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October 21, 2016

Senate Hears Republican And Democrat Spending Proposals, Rejects Both

The Senate in the United States is fairly divided. There are 53 Democrats and 47 Republicans in the Senate. However, to pass a bill, 60 votes are needed. Thus, at least some bipartisan support has to exist for anything to be accomplished.

Wednesday, both Republicans and Democrats presented their spending proposals to the Senate. Republicans wanted to see a high amount of cuts made to spending in America. Democrats are not as quick to cut funding from the various programs and departments in the United States.

Not surprisingly, the two sides could not find common ground and now a long procedure to find a fair compromise is underway.

Democrats are hoping to extend cuts to take care of the national deficit issue. Cuts would be imposed on entitlement programs. Also, Democrats are hoping to raise taxes.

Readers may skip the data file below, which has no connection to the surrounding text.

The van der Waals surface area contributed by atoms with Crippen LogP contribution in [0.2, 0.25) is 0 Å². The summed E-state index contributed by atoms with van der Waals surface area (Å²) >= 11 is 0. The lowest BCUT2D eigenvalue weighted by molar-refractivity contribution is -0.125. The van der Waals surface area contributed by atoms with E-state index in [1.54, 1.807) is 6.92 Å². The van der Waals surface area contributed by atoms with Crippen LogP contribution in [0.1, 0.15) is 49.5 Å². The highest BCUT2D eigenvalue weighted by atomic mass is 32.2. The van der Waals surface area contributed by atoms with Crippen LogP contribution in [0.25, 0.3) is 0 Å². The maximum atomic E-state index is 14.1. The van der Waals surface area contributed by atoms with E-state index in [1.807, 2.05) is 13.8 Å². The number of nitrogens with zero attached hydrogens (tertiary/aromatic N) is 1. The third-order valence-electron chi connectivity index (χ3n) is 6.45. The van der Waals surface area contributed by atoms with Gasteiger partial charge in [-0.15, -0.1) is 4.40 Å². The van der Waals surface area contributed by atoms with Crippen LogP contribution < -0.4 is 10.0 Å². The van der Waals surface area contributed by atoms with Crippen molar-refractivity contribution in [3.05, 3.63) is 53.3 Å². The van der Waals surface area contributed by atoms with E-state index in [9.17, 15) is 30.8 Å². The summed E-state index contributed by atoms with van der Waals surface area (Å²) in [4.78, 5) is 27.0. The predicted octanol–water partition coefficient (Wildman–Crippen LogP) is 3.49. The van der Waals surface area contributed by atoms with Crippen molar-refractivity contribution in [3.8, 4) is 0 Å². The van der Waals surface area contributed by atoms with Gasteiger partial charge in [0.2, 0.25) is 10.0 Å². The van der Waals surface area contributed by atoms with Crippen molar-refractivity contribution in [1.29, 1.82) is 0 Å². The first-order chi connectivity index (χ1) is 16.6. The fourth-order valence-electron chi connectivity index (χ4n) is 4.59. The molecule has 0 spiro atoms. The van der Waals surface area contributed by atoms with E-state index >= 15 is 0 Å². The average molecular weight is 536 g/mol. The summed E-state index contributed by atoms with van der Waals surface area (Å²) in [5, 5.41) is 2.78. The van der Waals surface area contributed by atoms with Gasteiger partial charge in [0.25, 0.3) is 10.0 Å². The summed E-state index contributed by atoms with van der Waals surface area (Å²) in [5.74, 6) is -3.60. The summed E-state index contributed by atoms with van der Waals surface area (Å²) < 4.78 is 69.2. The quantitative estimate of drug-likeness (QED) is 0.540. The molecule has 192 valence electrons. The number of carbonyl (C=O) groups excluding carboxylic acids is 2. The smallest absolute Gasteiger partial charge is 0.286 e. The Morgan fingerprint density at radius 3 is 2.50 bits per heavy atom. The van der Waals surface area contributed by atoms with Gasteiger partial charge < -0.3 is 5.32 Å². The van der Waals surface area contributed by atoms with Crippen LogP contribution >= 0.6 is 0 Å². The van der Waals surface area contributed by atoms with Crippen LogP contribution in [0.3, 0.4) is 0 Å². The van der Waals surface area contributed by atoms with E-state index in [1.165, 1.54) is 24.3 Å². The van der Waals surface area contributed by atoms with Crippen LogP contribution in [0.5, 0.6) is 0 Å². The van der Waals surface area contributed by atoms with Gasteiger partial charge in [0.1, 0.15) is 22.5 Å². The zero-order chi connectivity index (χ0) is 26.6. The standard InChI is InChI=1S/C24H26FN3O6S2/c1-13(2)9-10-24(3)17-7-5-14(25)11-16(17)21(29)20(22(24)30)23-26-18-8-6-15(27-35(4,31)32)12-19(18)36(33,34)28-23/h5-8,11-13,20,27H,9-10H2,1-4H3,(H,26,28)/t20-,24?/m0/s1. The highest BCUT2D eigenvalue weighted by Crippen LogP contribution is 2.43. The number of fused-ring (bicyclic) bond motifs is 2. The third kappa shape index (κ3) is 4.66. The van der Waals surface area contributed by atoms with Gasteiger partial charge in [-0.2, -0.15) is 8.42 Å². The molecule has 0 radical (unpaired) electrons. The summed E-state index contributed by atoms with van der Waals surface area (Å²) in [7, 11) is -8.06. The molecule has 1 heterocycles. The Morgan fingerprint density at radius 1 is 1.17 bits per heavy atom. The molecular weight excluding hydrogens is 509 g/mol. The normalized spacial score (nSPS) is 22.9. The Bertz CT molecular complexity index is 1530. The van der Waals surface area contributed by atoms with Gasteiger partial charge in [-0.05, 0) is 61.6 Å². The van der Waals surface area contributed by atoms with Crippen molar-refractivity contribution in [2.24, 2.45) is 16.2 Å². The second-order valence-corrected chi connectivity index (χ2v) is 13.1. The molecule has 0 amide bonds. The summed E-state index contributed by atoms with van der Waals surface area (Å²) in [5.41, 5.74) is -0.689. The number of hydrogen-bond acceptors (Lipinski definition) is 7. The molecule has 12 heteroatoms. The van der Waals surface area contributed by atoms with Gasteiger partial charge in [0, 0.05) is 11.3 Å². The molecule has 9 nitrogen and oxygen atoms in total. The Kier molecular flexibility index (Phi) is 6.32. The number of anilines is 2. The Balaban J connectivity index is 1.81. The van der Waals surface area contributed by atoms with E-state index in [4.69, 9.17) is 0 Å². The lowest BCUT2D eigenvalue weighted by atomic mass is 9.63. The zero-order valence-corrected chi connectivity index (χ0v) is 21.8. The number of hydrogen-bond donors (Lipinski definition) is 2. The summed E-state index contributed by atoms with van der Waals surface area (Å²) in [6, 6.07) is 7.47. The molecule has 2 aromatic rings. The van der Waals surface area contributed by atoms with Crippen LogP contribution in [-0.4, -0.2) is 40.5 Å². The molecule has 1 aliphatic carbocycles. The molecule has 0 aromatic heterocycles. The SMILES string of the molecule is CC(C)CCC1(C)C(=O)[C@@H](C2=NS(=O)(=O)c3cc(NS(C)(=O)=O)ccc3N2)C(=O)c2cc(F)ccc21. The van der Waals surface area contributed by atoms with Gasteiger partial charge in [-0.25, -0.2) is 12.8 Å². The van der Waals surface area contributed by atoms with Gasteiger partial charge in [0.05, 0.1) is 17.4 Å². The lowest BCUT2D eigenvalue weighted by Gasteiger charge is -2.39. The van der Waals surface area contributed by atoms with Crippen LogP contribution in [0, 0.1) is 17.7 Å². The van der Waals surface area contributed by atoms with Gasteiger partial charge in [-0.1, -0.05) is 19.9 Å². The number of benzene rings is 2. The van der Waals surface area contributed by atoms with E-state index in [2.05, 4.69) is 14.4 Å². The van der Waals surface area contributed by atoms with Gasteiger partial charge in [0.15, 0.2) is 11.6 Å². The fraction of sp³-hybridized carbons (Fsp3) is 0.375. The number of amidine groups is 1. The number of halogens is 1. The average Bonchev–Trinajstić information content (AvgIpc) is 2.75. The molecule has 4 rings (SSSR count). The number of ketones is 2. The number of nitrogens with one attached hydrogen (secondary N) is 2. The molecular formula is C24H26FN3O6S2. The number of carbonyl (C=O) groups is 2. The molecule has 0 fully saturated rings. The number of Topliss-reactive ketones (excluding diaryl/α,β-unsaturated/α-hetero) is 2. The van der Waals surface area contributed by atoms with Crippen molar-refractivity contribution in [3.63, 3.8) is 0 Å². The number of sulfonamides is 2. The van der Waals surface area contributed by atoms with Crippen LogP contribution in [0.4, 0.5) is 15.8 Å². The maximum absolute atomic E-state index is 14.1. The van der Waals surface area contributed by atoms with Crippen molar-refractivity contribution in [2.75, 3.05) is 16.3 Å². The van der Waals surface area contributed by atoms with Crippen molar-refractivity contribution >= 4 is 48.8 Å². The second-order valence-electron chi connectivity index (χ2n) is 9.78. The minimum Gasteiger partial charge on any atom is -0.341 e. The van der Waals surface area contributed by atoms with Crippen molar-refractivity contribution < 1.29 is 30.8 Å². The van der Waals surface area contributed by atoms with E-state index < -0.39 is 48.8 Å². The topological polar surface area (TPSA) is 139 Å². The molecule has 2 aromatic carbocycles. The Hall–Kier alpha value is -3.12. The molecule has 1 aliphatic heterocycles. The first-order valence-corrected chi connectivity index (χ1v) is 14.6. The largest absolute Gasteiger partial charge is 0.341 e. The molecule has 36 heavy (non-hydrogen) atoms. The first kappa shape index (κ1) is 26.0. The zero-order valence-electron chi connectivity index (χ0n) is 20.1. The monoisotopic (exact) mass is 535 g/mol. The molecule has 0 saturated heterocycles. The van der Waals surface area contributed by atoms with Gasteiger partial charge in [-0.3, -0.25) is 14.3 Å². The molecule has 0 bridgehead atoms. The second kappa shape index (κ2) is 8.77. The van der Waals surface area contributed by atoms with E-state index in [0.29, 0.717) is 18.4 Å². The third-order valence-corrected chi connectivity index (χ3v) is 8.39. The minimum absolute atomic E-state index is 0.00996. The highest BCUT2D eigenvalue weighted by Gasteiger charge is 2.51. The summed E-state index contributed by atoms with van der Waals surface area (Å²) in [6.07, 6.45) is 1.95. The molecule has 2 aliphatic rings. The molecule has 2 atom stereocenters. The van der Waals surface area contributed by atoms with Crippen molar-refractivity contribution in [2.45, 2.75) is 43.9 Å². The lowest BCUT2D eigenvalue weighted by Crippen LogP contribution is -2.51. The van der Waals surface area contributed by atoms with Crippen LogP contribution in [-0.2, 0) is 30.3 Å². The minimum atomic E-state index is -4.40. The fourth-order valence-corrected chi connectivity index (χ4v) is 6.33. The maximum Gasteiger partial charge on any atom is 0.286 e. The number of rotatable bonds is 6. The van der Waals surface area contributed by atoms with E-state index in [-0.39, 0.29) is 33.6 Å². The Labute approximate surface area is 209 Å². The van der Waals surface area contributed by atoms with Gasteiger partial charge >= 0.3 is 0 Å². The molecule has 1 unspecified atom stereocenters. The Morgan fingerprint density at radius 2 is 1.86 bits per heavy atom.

Harry Reid, the Senate Majority Leader, said, “Our goal is to fund the government the rest of this year and then out-years. This isn’t just for the next few weeks. We want to try to get a universal deal and do something good for the country.”

The two sides have been struggling to find middle ground for quite some time now. The government had been facing a shutdown earlier this year and there is already talk about putting together another extension so a new agreement could be constructed without a government stoppage.

The goal of the United States Congress right now is to come up with a spending deal that would save the most money for the state without taking too much away from the American citizens.

The House of Representatives has already agreed on a deal that would see the country save $61 billion. Now the Senate is being waited on.

As of now, the hope is to get a spending agreement for the year by next Friday. However, based on the recent history of the legislature negotiations by the two parties, the odds of a compromise coming in the next week are slim.

If no deal can be agreed on by next week, then a short-term plan must be constructed. The chances are that any short-term deal would see the current spending deal extended until a new one can be set.

Even though it is important to get the best possible deal assembled, it is always disappointing to see the two parties so split on such important matters.

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